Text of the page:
Florida is a state known for its warm climates and humid weather. These conditions attract vacationers, but are not as easily tolerated by some varieties of fruit trees. Fruit such as apples and blueberries will not grow well in Florida's warm climate. Luckily, fruit trees such as citrus and peaches do very well in the loamy Florida soil.
Florida is in the U.S. Department of Agriculture's (USDA) Plant Hardiness Zones 8b to 10b. Which means its climate sustains only certain varieties of fruit trees, as its temperature rarely goes below 32 degrees. These mild temperatures are great for growing citrus, but trees such as apples and nuts, require a cold snap to produce edible crops so are not always the best variety option. Furthermore, given Florida's mild climate, trees can be planted year round without any need for concerns about frosts or sun damage.
Select an appropriate fruit tree for your area of Florida. Fruit trees in northern Florida must be more cold tolerant than those planted in the southern part of the state. For instance bananas may be grown in Florida, but are most suited to south Florida.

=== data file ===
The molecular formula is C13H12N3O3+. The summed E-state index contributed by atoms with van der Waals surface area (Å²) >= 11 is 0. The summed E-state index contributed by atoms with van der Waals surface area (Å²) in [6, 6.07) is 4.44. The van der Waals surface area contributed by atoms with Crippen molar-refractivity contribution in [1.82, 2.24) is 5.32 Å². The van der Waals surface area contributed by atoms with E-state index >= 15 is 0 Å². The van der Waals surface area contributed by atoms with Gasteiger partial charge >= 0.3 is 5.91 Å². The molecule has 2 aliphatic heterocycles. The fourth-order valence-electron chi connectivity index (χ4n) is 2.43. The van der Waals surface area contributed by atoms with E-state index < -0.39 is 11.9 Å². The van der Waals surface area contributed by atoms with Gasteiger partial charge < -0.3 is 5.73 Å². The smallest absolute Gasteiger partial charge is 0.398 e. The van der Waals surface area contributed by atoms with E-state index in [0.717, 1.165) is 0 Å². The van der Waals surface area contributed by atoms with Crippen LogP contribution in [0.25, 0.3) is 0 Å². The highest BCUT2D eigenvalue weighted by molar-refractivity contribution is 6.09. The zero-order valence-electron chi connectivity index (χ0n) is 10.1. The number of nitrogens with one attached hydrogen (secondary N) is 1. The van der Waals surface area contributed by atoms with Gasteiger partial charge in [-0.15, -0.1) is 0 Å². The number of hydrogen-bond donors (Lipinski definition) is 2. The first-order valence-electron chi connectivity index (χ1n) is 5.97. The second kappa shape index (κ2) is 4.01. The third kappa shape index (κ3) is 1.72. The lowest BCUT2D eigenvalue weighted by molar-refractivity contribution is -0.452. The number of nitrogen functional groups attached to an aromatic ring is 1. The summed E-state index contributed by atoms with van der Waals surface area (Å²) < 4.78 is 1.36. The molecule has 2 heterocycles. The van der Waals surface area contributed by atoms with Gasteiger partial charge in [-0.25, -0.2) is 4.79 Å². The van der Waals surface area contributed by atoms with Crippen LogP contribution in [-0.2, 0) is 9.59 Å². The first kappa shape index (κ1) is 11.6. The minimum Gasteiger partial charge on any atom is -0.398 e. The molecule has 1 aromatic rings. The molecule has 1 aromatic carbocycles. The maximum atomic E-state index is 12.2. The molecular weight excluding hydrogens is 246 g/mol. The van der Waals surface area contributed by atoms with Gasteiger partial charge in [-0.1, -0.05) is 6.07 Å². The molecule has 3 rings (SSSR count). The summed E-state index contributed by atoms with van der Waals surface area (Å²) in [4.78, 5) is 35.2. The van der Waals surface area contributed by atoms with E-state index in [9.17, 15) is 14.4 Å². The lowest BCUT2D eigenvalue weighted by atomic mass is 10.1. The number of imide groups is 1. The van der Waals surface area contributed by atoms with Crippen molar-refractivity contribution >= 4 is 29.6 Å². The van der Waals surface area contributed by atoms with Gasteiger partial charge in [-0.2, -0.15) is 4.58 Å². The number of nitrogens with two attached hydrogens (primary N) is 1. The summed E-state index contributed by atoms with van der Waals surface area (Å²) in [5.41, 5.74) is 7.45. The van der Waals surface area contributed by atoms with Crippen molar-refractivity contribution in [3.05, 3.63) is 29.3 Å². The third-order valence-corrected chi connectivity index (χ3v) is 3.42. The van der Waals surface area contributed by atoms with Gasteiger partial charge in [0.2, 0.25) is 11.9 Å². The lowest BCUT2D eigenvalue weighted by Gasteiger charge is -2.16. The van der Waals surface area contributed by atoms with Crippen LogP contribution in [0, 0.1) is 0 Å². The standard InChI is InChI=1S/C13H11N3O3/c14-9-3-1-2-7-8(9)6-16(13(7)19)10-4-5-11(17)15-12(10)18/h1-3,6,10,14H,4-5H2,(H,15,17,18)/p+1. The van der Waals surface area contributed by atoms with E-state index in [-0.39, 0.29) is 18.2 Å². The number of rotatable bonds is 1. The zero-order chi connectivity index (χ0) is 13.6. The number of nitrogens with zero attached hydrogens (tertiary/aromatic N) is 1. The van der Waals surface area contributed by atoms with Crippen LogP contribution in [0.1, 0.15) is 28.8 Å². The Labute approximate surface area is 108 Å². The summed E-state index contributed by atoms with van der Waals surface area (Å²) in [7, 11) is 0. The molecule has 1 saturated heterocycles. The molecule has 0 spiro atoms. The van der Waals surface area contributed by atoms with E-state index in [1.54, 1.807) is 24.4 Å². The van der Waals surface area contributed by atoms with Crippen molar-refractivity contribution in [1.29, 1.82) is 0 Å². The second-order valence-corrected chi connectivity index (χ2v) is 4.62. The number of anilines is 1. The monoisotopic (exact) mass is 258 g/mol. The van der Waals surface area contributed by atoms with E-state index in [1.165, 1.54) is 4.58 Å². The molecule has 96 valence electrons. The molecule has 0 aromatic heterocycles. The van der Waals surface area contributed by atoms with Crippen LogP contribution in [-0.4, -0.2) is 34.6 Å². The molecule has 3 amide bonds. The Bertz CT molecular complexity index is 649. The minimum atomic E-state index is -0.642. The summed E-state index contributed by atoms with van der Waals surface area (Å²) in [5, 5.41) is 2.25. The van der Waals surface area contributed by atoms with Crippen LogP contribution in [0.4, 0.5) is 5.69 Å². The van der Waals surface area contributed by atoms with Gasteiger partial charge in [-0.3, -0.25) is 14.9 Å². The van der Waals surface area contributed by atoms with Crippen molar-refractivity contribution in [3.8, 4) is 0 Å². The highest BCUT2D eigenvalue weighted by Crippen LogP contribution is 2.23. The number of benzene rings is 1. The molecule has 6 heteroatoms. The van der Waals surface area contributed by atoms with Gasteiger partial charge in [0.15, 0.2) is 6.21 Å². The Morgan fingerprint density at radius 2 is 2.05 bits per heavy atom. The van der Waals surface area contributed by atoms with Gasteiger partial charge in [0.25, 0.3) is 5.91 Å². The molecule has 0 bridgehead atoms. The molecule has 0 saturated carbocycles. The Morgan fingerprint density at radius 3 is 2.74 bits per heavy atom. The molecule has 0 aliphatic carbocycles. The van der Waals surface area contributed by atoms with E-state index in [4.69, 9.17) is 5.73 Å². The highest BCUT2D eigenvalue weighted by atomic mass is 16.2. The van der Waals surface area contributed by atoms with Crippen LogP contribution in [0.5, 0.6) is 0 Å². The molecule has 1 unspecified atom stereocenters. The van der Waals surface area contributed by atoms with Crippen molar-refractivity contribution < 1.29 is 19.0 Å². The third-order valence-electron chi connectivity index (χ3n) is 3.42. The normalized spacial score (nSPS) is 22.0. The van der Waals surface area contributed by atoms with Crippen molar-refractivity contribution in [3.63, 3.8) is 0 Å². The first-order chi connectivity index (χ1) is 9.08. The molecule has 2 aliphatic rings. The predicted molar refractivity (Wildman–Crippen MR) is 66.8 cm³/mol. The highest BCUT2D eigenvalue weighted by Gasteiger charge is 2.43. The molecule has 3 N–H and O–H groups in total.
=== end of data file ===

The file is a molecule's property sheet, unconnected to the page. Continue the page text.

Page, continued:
Determine the best location for planting the tree. Fruit trees appreciate being planted in areas that receive at least eight hours of sunlight.
Dig a hole that is twice as wide as the tree's container.
Use a tiller to mix together the soil from the hole and an equal amount of peat moss, this will provide the plant with an acidic enough soil to promote growth.
Remove the tree from its container, being careful to avoid breaking the rootball.
Fill in the hole with the soil and peat moss mixture leaving a 2-inch deep area for the tree well.